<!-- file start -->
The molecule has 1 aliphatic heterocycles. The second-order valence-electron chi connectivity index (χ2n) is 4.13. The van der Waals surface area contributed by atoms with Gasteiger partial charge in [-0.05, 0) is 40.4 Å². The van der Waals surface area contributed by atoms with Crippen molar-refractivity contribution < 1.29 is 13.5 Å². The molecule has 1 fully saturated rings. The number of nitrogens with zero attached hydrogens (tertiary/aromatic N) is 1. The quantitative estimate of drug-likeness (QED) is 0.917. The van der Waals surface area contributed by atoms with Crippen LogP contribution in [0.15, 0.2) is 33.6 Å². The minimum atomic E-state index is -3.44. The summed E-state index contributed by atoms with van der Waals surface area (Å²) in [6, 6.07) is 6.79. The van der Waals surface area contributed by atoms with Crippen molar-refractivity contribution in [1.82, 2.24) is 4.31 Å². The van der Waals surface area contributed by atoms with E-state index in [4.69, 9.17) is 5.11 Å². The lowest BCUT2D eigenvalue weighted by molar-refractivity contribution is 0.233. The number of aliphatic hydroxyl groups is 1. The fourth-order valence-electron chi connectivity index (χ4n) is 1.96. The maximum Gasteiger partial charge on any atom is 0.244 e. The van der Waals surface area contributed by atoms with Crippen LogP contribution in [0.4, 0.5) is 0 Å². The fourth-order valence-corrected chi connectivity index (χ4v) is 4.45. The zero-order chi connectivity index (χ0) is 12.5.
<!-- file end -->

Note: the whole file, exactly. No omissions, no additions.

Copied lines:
The molecule has 1 aliphatic heterocycles. The second-order valence-electron chi connectivity index (χ2n) is 4.13. The van der Waals surface area contributed by atoms with Gasteiger partial charge in [-0.05, 0) is 40.4 Å². The van der Waals surface area contributed by atoms with Crippen molar-refractivity contribution < 1.29 is 13.5 Å². The molecule has 1 fully saturated rings. The number of nitrogens with zero attached hydrogens (tertiary/aromatic N) is 1. The quantitative estimate of drug-likeness (QED) is 0.917. The van der Waals surface area contributed by atoms with Crippen LogP contribution in [0.15, 0.2) is 33.6 Å². The minimum atomic E-state index is -3.44. The summed E-state index contributed by atoms with van der Waals surface area (Å²) in [6, 6.07) is 6.79. The van der Waals surface area contributed by atoms with Crippen molar-refractivity contribution in [1.82, 2.24) is 4.31 Å². The van der Waals surface area contributed by atoms with E-state index in [4.69, 9.17) is 5.11 Å². The lowest BCUT2D eigenvalue weighted by molar-refractivity contribution is 0.233. The number of aliphatic hydroxyl groups is 1. The fourth-order valence-electron chi connectivity index (χ4n) is 1.96. The maximum Gasteiger partial charge on any atom is 0.244 e. The van der Waals surface area contributed by atoms with Crippen LogP contribution in [0.4, 0.5) is 0 Å². The fourth-order valence-corrected chi connectivity index (χ4v) is 4.45. The zero-order chi connectivity index (χ0) is 12.5.